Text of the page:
Friday, 5 November 2010

Another snippet from Ingrid

I have already posted a snippet from Ingrid Betancourt's book, Even Silence Has an End. It would be wrong to take from that post, and this one, the idea that the book is a work of devoutness and piety. It isn't. But the presence of moments of religious faith in the book is almost "natural". As you read the book you happen across them, as if they are a natural part of Ingrid's life.

Some of the captives held with Ingrid by FARC were more "political" than "military". Like Ingrid herself, the FARC was holding them as an exchange for FARC prisoners held by the Colombian government. Other prisioners, like the policemen and soldiers who had been captured by FARC, were closer to being prisoners of war - though FARC did demand financial ransom for their release. The non-political hostages were much more vulnerable to reprisal or being killed if they tried to escape - the FARC did not lose as much from their death as they would have lost from the deaths of, say, Ingrid and the three Americans held with her.

In this excerpt, Ingrid is giving advice to one the policeman held with her just before he makes an escape attempt.
"Yes, and be careful where you put your feet. Try to get out [of the river] where there's a bed of leaves, or in the mangrove. You have to make absolutely sure not to leave any traces"
"Wring out your clothes, set up your compass, and walk due north."
He listened.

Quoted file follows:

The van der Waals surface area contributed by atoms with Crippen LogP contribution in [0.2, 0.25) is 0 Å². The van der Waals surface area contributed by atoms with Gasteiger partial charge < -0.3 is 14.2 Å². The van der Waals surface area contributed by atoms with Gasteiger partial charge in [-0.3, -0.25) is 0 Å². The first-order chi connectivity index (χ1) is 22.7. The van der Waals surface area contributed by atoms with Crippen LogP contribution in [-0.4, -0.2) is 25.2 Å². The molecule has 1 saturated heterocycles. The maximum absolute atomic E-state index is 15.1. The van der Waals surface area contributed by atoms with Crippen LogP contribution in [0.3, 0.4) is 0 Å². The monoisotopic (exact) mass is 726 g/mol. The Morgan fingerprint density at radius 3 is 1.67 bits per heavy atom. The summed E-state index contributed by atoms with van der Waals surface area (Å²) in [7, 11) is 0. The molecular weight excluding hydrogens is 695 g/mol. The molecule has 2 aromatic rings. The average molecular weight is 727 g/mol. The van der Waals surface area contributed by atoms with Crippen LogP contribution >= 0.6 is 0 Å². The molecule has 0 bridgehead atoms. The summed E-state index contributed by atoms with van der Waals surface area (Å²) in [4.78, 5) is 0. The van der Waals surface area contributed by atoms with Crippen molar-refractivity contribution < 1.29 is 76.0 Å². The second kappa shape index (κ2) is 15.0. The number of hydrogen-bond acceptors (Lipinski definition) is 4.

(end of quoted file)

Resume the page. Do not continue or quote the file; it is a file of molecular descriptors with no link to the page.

"Stop every forty-five minutes and take a good look around. And use the time to call upstairs, so he'll give you a hand."
"I don't believe in God."
"It doesn't matter, he won't be offended. You can call him anyway. If he doesn't reply, call Mary - she's always available"
He smiled ....
Soon after Pinchao's escape, the FARC guerillas holding Ingrid and her fellow captives staged an execution of him in the nearby forest to give the impression that he had been recaptured. At some points in their captivity, the hostages had access to radios - and this was one of them. There were two regular programmes which broadcast messages from friends and relatives of FARC hostages, in the hope that the hostages would be able to hear them, and these were listend to keenly in the camp whenever it was possible. Soon after Pinchao's execution:
We all switched on our radios at the same time. The voice of the reporter announced the news, and it echoed round the camp. "After seventeen days of walking, police subintendent Jhon Frank Pinchao has found his freedom and his family once again. Here are his first words".

Then I heard Pinchao's voice, full of light in our starless night:

"I would like to send a message to Ingrid. I know she's listening to me at this moment. I want her to know I owe her the greatest gift of all. Thanks to her, I have found my faith again. My little Ingrid, your Virgin Mary was there for me when I called to her. She put a police patrol on my path."

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